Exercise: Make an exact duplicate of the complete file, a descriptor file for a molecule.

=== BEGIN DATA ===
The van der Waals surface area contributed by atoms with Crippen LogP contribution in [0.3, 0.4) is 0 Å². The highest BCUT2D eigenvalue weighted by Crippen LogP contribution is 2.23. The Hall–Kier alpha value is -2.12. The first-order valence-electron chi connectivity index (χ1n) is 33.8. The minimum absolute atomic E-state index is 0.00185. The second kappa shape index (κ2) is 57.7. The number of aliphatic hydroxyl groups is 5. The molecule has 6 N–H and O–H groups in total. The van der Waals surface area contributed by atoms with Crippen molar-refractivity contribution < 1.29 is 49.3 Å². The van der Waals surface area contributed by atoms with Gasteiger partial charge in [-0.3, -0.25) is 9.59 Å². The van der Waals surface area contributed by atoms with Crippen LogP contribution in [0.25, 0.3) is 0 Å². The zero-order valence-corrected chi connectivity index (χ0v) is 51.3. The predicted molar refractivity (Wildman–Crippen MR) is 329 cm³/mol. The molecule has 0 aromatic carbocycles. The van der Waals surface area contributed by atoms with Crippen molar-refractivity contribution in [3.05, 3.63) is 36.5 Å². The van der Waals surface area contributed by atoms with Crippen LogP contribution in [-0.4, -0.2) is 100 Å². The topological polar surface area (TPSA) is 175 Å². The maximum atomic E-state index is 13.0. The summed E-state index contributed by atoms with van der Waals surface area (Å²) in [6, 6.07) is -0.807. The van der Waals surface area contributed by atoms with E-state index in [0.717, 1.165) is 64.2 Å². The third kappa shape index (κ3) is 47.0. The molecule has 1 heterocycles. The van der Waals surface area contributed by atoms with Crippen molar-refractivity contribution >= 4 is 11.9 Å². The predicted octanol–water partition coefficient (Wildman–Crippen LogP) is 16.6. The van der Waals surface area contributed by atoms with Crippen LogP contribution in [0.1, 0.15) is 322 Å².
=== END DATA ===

The van der Waals surface area contributed by atoms with Crippen LogP contribution in [0.3, 0.4) is 0 Å². The highest BCUT2D eigenvalue weighted by Crippen LogP contribution is 2.23. The Hall–Kier alpha value is -2.12. The first-order valence-electron chi connectivity index (χ1n) is 33.8. The minimum absolute atomic E-state index is 0.00185. The second kappa shape index (κ2) is 57.7. The number of aliphatic hydroxyl groups is 5. The molecule has 6 N–H and O–H groups in total. The van der Waals surface area contributed by atoms with Crippen molar-refractivity contribution < 1.29 is 49.3 Å². The van der Waals surface area contributed by atoms with Gasteiger partial charge in [-0.3, -0.25) is 9.59 Å². The van der Waals surface area contributed by atoms with Crippen LogP contribution in [0.25, 0.3) is 0 Å². The zero-order valence-corrected chi connectivity index (χ0v) is 51.3. The predicted molar refractivity (Wildman–Crippen MR) is 329 cm³/mol. The molecule has 0 aromatic carbocycles. The van der Waals surface area contributed by atoms with Crippen molar-refractivity contribution in [3.05, 3.63) is 36.5 Å². The van der Waals surface area contributed by atoms with Crippen LogP contribution in [-0.4, -0.2) is 100 Å². The topological polar surface area (TPSA) is 175 Å². The maximum atomic E-state index is 13.0. The summed E-state index contributed by atoms with van der Waals surface area (Å²) in [6, 6.07) is -0.807. The van der Waals surface area contributed by atoms with E-state index in [0.717, 1.165) is 64.2 Å². The third kappa shape index (κ3) is 47.0. The molecule has 1 heterocycles. The van der Waals surface area contributed by atoms with Crippen molar-refractivity contribution >= 4 is 11.9 Å². The predicted octanol–water partition coefficient (Wildman–Crippen LogP) is 16.6. The van der Waals surface area contributed by atoms with Crippen LogP contribution in [0.1, 0.15) is 322 Å².